April 6, 2018

"A lockbox instructed me to abandon my phone for the duration of the stay. There are no mirrors, I discovered."

"The survival manual encourages you to avoid emails, work, competing, planning. And – interestingly, paradoxically – suggests being bored.... That first evening we worked our way through the What Now? booklet, full of riddles and poems about the woods, and a list of questions to ask each other...."

From "Is ‘being bored’ the next travel trend for millennials?" (UK Telegraph).

@getawayhouse 👌

A post shared by Greg Dickinson (@travelographs) on

40 comments:

Achilles said...

What was old is new again.

Totally the first time we have heard this...

Seeing Red said...

Being bored or disconnected.


Like how the rest of us grew up. Or humans for millennia.

Nonapod said...

The human brain requires all sorts of stimulations and reinforcements of stimulations. Maybe modern brains may have become too accustomed to the constant minor dopemine hits, the little rewards of participating in activities like social media? Over time this cause desensitisation. Maybe "being bored" from a neurological perspective means denying oneself of those little rewards for a time. Maybe that could allow one's brain to re-sensitise?

Nah, I'm sure I'm overthinking it.

mikee said...

I, for one, think that offering the adventure traveler, day tripper, and other vacation novelty seekers a job on my construction site would be interesting for them. From cleaning up the detritus of framing, with nails sticking out of splintery wood, to carrying building supplies from curb to the second floor of the house at the back of the lot, to digging, yes, just digging holes, I can offer them things they don't normally do, that they can remember forever. I won't charge much at all, no more than a few thousand per day per person, and I provide free water and a portapotty.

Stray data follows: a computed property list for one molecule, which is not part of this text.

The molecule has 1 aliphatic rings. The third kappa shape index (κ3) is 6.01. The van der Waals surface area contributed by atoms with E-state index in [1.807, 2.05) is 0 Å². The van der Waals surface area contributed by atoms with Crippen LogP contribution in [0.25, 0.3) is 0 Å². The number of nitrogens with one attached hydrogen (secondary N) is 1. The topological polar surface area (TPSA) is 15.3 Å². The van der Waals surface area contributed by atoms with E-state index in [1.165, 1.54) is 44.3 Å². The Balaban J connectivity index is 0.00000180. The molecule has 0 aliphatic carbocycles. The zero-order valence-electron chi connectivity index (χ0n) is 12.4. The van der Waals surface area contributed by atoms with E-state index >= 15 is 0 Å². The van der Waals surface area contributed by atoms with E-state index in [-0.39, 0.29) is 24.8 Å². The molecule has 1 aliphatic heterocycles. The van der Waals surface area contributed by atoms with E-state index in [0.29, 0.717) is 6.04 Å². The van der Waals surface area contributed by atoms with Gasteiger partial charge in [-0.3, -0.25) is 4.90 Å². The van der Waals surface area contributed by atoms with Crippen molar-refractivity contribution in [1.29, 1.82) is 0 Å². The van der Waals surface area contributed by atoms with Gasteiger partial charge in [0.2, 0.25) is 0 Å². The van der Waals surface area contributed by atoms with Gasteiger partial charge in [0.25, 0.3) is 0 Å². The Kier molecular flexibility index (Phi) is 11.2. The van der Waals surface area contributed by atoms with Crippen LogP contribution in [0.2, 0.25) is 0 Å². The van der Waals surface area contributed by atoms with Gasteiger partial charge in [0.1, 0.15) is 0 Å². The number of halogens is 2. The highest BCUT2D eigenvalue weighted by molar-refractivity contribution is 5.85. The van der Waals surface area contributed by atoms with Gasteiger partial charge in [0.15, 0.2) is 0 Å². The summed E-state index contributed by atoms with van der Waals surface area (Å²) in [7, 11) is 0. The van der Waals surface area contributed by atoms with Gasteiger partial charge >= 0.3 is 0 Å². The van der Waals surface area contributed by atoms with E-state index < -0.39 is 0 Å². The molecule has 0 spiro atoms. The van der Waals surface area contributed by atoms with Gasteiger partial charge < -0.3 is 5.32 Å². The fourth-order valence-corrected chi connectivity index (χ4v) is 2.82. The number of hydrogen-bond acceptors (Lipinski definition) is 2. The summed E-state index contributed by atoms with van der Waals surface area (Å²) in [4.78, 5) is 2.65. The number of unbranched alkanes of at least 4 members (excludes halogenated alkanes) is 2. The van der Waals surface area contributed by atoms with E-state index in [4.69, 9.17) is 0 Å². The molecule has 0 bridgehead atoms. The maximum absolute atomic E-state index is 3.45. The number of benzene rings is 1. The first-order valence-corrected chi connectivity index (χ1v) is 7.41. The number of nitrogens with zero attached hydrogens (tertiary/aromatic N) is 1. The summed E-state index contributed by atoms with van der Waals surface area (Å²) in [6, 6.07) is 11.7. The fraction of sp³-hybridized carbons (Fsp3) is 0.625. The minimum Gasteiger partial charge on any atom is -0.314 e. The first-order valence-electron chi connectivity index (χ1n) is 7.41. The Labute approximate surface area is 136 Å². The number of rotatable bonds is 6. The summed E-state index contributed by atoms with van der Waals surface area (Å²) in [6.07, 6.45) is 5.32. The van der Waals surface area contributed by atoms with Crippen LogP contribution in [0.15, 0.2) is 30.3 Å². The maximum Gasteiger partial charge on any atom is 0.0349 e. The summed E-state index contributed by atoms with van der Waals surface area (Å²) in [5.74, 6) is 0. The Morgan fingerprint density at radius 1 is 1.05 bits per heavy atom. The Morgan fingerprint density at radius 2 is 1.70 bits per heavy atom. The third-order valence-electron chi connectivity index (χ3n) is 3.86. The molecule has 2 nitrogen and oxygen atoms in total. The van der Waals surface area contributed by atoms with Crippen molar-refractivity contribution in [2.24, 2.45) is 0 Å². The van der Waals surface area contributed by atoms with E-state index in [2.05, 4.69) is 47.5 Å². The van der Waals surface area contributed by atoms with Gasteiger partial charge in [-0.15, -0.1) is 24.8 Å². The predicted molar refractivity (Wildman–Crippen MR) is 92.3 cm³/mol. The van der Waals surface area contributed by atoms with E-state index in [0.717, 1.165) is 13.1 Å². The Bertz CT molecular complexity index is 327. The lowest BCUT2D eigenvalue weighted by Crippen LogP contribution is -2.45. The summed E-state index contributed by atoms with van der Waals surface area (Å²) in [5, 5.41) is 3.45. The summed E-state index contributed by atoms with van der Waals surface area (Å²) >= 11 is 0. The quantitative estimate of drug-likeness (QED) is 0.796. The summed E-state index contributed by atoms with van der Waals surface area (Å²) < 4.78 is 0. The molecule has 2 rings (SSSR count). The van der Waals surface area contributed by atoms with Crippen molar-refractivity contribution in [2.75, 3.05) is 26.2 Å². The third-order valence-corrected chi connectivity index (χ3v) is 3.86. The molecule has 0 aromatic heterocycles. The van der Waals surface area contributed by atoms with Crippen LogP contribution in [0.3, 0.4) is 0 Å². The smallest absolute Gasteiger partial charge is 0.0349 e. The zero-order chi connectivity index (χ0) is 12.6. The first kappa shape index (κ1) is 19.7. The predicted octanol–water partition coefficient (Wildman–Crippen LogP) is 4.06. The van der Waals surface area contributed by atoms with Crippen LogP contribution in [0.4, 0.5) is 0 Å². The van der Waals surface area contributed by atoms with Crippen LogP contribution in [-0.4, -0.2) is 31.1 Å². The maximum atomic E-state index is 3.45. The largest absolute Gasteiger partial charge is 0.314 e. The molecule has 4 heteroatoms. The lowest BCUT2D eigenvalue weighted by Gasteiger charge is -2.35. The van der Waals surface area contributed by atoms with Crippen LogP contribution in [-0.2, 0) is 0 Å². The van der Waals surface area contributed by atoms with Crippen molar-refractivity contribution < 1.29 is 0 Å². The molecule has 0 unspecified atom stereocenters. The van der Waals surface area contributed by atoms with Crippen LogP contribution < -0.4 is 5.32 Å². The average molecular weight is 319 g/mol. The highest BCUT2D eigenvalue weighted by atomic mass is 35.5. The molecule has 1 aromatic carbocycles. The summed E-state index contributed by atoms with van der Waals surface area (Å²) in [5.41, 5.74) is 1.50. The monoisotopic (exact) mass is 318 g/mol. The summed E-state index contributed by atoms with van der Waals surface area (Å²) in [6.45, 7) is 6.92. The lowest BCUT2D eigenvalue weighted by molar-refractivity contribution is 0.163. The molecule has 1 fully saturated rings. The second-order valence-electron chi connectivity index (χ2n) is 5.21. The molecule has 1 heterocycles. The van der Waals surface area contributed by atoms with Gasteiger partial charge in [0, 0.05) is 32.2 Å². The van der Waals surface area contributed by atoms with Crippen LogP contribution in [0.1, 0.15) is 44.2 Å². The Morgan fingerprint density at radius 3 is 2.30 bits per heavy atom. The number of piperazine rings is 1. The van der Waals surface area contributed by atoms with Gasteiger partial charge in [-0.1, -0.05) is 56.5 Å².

traditionalguy said...

Run. Run. It's the invasion of the 200 year ago Transcendentalists recycling Thoreau, Emerson and Tennyson

chuck said...

No big trees in that photo, looks like recently overgrown farmland or pasture. Really, too many questions, the place isn't boring enough.

Sydney said...

In the old days, we used to call that going on a retreat.

tcrosse said...

In the old days, we used to call that going to jail.

Ignorance is Bliss said...

If, in such a circumstance, you are bored, it is because you are boring.

Fernandistien said...

Relaxation should be exciting.

Fernandistien said...

Excitement should be relaxing.

Sydney said...

My best vacations were spent like this. Nothing planned. Just went to bed when I was tired and woke up when I was rested. Read books, looked at a lake and the trees, listened to the birds singing. No television, no work. Very refreshing. I haven't been able to take a vacation like that in thirteen years, though. Now I have to take my work with me.

Unknown said...

Sad, in a way. Glad they are trying it out, perhaps they'll like it.

My wife and I travel internationally on occasion. Our technology is not set up for being outside the US and so we are automatically disconnected. We will tour about during the day, grab some supper, usually in a low key pub or restaurant, and then return to the place we are staying where we review the pictures taken during the day, jot down some notes and commentary, and then call it a day. Sometimes we'll read a bit before retiring, or review the plan for the next day. I am always refreshed and recharged when returning from these trips.

-sw

Ann Althouse said...

It is better than those isolation tanks.

traditionalguy said...

Or is it the FEMA Camps constructed on new Rail Lines and all set up to give disobedient Americans a final rest?

Ignorance is Bliss said...

Ann Althouse said...

It is better than those isolation tanks.

Probably better than those sweat-lodge experiences too.

Ignorance is Bliss said...

Ignorance is Bliss said...

Probably better than those sweat-lodge experiences too.

Although some participants did manage to get away from it all.

bagoh20 said...

I hope there is a pamphlet on pooping in the woods. And for the advanced, burying spouses.

Achilles said...

Ann Althouse said...

It is better than those isolation tanks.

Are you saying there is a difference between being free and bored and the alternative not being free and bored?

Lack of creativity and motivation is a prison too.

EDH said...

With all this talk of "Lockboxes" and boredom how far away is "Release my Chakra"?

Dust Bunny Queen said...

So....basically glorified camping.

pacwest said...

You can always daydream if you're bored.

Richard Belaire said...

These people are nuts.

tcrosse said...